THE RIGHT TEA TO PAIR WITH YOUR CHRISTMAS FOOD & 5 POPULAR TEA GIFTS…

To enjoy your cuppa at Christmas, make sure you have the right flavour to pair with your Christmas food.

When drinking Lapsang have it with turkey or smoked salmon sandwiches or walnut cake or Stilton cheese, to enhance the flavour of the tea and/or food. Try Twinings Lapsang Souchong, smoked pine flavour.

Of course, Christmas isn’t Christmas without chocolate but with different strengths of chocolate, this does mean there is a choice of pairings. With dark chocolate, try Assam, Darjeeling, Earl Grey, Gyokuro, or Oolong. Try this Whittards Loose Leaf Darjeeling Black Tea. A distinctly delicate loose leaf black tea, picked by hand in the Himalayan foothills. Fresh and fruity, with a muscatel sweetness.

With milk or white chocolate try Darjeeling, Dragonwell, or Oolong. This Gingersnap Oolong from Whittards will go perfectly with white chocolate. A speciality of China’s Fujian and Guangdong provinces and Taiwan, oolong tea is semi-oxidised for an astonishing spectrum of flavours, ranging from “green” floral high-grown varieties to distinctive dark oolongs with nutty, chocolatey tones. A Whittard twist on a traditional chai, we’ve opted for a delicate, creamy loose leaf oolong base and layered it with sugar and spice, and all things gingery nice.

When drinking Earl Grey try The Tea Makers Earl Grey have it with fine pate or ham and mustard sandwiches or Crème Brulee or Leicester cheese, to enhance the flavour of the tea and/or food. This stunning version of classic Supreme Earl Grey has been conveniently packed into our biodegradable tea bags. This tea offers a blend of exquisite Ceylon teas scented with flavours of bergamot oil and blue cornflowers.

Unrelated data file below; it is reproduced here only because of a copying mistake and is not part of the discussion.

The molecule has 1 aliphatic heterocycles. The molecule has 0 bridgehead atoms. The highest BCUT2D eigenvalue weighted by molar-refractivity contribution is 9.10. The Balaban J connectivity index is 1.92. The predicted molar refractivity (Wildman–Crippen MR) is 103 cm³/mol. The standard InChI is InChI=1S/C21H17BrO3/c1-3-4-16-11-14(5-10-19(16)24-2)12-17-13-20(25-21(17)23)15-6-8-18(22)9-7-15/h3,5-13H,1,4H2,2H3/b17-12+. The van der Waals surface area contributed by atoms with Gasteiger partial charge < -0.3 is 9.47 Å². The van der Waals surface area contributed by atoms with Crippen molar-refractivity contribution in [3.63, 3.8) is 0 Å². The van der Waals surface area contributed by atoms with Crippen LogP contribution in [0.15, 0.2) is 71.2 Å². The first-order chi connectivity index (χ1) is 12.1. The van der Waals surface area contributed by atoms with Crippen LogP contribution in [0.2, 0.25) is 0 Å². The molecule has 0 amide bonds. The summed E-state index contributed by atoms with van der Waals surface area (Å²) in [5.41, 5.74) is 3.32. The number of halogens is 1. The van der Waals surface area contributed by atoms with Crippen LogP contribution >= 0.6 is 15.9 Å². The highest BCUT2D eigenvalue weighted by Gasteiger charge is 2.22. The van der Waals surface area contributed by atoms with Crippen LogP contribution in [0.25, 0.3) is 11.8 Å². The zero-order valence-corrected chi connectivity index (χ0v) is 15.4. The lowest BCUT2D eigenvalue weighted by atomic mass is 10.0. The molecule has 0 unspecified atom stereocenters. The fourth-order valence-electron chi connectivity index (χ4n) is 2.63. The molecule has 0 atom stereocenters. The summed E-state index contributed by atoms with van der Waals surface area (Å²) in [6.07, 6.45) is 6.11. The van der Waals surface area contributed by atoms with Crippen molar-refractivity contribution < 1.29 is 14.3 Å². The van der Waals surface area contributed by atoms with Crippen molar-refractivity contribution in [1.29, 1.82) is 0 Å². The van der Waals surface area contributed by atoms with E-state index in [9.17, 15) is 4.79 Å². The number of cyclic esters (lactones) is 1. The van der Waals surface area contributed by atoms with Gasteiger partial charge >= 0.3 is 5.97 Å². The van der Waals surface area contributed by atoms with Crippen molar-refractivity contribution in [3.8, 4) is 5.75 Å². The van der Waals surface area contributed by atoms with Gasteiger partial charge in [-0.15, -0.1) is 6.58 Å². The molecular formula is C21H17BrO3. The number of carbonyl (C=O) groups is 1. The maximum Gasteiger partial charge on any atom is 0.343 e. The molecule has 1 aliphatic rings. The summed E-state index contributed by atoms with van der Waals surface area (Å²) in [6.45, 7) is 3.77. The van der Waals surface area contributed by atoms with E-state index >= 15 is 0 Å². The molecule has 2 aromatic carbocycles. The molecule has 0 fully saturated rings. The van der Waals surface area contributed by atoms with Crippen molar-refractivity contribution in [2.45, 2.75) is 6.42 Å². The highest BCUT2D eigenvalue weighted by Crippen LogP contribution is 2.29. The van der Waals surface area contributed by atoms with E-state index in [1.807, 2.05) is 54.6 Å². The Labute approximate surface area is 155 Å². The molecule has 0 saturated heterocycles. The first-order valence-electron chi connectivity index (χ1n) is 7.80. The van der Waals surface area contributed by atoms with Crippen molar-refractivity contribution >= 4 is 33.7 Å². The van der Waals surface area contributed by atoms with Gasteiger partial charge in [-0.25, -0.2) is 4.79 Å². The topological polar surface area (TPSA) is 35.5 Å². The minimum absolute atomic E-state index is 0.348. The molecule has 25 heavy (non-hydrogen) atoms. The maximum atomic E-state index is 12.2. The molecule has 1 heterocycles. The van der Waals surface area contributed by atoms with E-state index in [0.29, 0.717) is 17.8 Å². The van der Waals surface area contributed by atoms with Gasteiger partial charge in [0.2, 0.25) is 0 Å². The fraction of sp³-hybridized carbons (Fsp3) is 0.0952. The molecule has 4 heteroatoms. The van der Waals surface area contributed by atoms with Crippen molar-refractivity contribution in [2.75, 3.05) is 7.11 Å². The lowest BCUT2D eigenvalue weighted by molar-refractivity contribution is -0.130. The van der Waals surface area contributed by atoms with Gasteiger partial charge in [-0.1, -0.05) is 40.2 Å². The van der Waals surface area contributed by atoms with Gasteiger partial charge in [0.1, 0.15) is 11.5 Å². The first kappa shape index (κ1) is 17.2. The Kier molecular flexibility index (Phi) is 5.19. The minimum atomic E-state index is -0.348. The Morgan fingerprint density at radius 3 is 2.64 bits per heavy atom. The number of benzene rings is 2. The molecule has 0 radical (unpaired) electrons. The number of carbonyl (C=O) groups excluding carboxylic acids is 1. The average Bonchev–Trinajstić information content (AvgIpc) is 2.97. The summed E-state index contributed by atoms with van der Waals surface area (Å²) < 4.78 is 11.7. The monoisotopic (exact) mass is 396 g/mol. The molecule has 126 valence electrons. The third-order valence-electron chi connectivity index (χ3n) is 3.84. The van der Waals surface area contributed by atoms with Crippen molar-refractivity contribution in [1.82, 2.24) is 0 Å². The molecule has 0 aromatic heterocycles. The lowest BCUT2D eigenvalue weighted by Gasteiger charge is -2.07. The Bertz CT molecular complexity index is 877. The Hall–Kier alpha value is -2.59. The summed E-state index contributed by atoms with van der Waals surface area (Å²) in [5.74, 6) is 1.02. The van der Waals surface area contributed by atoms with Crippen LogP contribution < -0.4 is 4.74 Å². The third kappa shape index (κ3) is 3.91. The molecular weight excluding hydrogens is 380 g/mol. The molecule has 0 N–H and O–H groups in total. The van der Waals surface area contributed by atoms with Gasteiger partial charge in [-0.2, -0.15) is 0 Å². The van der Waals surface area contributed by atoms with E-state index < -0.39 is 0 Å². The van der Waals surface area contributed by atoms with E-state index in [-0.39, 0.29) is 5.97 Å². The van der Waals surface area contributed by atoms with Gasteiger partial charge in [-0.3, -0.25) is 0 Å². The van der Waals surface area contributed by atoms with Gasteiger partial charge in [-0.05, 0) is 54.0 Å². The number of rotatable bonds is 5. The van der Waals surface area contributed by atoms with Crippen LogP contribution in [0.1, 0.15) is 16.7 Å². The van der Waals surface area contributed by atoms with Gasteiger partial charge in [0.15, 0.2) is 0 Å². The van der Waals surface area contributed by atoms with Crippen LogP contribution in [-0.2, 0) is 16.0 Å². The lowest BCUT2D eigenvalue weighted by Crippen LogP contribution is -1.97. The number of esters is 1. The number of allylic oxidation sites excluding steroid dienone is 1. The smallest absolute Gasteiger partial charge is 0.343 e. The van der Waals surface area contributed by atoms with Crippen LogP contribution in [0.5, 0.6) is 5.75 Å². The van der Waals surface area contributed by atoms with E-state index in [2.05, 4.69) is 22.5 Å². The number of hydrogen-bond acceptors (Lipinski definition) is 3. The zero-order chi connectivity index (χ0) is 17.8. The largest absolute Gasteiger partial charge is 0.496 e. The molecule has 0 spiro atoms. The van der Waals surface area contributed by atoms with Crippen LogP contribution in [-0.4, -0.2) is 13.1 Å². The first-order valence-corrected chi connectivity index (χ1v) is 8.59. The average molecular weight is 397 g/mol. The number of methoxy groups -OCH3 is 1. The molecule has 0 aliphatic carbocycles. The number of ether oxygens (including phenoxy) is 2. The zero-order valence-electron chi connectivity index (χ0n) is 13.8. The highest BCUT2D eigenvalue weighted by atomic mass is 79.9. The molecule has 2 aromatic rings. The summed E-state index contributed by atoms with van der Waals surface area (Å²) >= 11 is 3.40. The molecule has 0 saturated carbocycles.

Fortnum and Mason have some amazing goodies paired with specific teas like their Christmas Green Tea created especially for Christmas, their gently warming blend of green tea, star anise, liquorice, coconut and a hint of vanilla is a festive treat that can be enjoyed by a crackling fire at any time of day.

If you don’t want to buy lots of different flavoured tea blends then you could always go for this Twinings Christmas Loose Tea Caddy A Black Tea with Spice Flavour.

A wonderful tea for the Christmas season. A Christmas Tea spiced malty black tea that has been expertly blended with warming, spicy, Christmas flavours off safflowers and orange peel. Enjoy with or without milk for a delicious festive treat.

The caddy depicts a wintery scene in the heart of London where Twinings was founded in 1706. When Thomas Twining opened his Golden Lyon shop at 216 Strand, it was the first of its kind and London’s love affair with tea started to blossom. The Twinings flagship store recently celebrated its 300 year anniversary and now offers Tea Experience masterclasses.

5 popular teas to buy this Christmas are –

  1. Whittards selection of eight classic black, green and white teas. There are 40 individually wrapped teabags in total, and the whole collection is stunningly packaged in a decorative seasonal display box.
  2. Not On The High Street, Festive themed Book & Tea Box including a riveting read, divine tea and decadent biscuits.
  3. T2 Mulled Wine Loose Leaf Tube Fruity, zesty and oh-so warming, this fragrant loose-leaf drop comes in a festive feature box.
  4. Betty’s Tea & China Mug Gift Bag. A collectable gift for tea-lovers.  This limited edition china mug will have a special place in the heart of whoever receives this lovely little gift bag. Comes with a box of Tea Room Blend for a combination that tastes as good as it looks.
  5. Pukka Herbs | Herbal Tea Selection Box – Perfect For All Day Self Care | 45 Sachets | 9 Flavours – Made from premium recyclable packaging and finished with intricate gold foiling details and pukka flourishes, our selection boxes are the perfect thoughtful gift for all your friends and family, for any occasion from warming herbs to keep you feeling strong to soothing blends to help you drift off into a peaceful rest, our Selection Box is the perfect way to discover the delicious flavours of our herbal teas.